The original, authentic, real Ur-text of the Arabian Nights (aka Alf Layla wa-Layla, or the Tales of a Thousand and One Nights, or just the Nights) is a mythical beast. There are far more than a thousand and one nights, for the thirty-four-and-a-half stories in the fourteenth or fifteenth century “core” body of the Nights were soon supplemented by other tales in Arabic and Persian, from the culture of medieval Baghdad and Cairo, and then in Hindi and Urdu and Turkish, tales carried by pilgrims and crusaders, merchants and raiders, back and forth by land and sea.
And then came the narratives added by European translators, as well as the adaptations (in paintings and films) and retellings by modern novelists and poets. There is no agreed-upon table of contents. As Marina Warner points out, at the start of this enchanting book, “the stories themselves are shape-shifters”, and the Arabian Nights, like “one of the genies who stream out of a jar in a pillar of smoke”, took on new forms under new masters. The corpus lacks not only parents but a birthplace; Persia, Iraq, India, Syria and Egypt all claim to have spawned it. So the Thousand and One Arabian Nights are not only not a thousand and one but not (just) Arabian.
The chronological and cultural strata of the Nights are like the layers of a nested Russian doll: you pull off the twentieth century (Salman Rushdie in Haroun and the Sea of Stories, Walt Disney, Errol Flynn) and then the nineteenth and eighteenth century (Marie-Catherine d’Aulnoy, Jean Antoine Galland, Richard Francis Burton, Edward W. Lane); and finally you get to the Arabic sources, and you think you’ve hit pay dirt. But then you sense, behind the Arabic, Homer and the Mahabharata, and the Bible, and you see that there is no there there. It’s not an artichoke – peel away the leaves of the later, accreted, interpolated layers until you find the original centre – but an onion: peel away the leaves and at the centre you find – nothing. Or, perhaps, everything; lacking a birthplace, the Nights also lack a grave: “The book cannot ever be read to its conclusion”, says Warner: “it is still being written”.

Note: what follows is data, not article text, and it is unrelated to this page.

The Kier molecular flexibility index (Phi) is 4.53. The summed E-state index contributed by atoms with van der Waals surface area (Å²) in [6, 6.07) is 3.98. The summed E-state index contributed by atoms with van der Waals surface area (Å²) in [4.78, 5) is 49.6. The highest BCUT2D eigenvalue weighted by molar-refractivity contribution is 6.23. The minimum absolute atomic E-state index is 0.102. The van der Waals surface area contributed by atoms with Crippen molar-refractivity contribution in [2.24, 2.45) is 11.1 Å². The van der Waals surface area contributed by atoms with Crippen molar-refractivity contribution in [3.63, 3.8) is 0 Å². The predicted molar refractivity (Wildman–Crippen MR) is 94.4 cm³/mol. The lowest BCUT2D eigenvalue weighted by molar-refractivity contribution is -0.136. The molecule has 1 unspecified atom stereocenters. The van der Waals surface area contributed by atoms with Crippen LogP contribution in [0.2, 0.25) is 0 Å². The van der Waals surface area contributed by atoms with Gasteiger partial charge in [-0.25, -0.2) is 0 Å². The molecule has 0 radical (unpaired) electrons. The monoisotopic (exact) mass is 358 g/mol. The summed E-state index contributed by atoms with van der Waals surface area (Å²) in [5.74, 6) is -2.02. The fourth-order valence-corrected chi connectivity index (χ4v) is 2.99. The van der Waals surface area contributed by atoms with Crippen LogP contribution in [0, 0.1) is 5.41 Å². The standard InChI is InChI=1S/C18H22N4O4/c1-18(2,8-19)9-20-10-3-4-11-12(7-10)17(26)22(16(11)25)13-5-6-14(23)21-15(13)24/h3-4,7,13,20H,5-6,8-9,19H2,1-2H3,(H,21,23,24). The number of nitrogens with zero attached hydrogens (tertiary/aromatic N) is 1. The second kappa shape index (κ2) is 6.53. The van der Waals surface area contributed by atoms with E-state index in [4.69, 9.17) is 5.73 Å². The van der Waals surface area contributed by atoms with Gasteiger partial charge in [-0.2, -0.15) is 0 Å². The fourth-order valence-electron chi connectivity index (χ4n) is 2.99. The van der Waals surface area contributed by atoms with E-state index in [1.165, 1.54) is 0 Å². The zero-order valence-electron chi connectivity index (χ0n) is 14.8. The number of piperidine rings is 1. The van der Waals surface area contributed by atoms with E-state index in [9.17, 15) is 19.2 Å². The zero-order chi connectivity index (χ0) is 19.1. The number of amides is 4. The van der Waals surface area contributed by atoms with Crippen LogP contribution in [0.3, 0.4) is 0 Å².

Scholars who could not cure themselves of the nineteenth-century obsession of searching for the source (of the Nights, of the Nile, of the human race . . .) were soon disappointed to discover that many of the most popular tales – including “Sinbad”, “Aladdin and his lamp”, and “Ali Baba and the forty thieves” – were arrivistes, with no legitimate Arab parents. Jorge Luis Borges, in his essay on “The Translators of the Thousand and One Nights”, credits Hanna Diab, the Christian Arab colleague of Galland, with the invention of several of these “orphan tales”. Aditya Behl (in Love’s Subtle Magic, 2012) traces Sinbad back to Sanskrit tales of Sanudasa the merchant.
Like the beast fables and mirrors for princes that travelled from India to Europe, so too these sailors’ yarns about the marvels of the Indies circulated in the Islamic and pre-Islamic world of the Indian Ocean. (There is also a thirteenth-century Hebrew text of the Sinbad story). But for many people, the Arabian Nights without “Sinbad” or “Aladdin” is like Hamlet without Hamlet, and purists who produced “authentic” editions without these tales met with such backlash from the reading public that they quickly published supplementary volumes including the beloved bastards. Warner’s subtle unravelling of the rich history of this tradition, from the earliest Arabic traces to present-day interpretations, demonstrates that each of the many versions has a claim to its own authenticity.
Yet, within the Arabic tradition, the tales of the Nights were discounted as popular trash, pulp fiction; despite numerous allusions to the Prophet, and quotations and echoes of the Qur’an, they were “too much fun, often transgressive or amoral fun, to be orthodox or respectable . . .”. Galland cleaned out the homosexual episodes, but Burton (whom Warner calls “the Frank Harris of the desert and the bazaar”) footnoted them and generally made the tales more salacious, stealing most of them from Richard Payne and adding many of his own, thumbing his nose at the prevailing prudery of Victorian Britain, “with glee and a fair deal of invention, projection, and transference”. One reviewer epitomized the European translators as “Galland for the nursery, Lane for the library, Payne for the study, and Burton for the sewers.”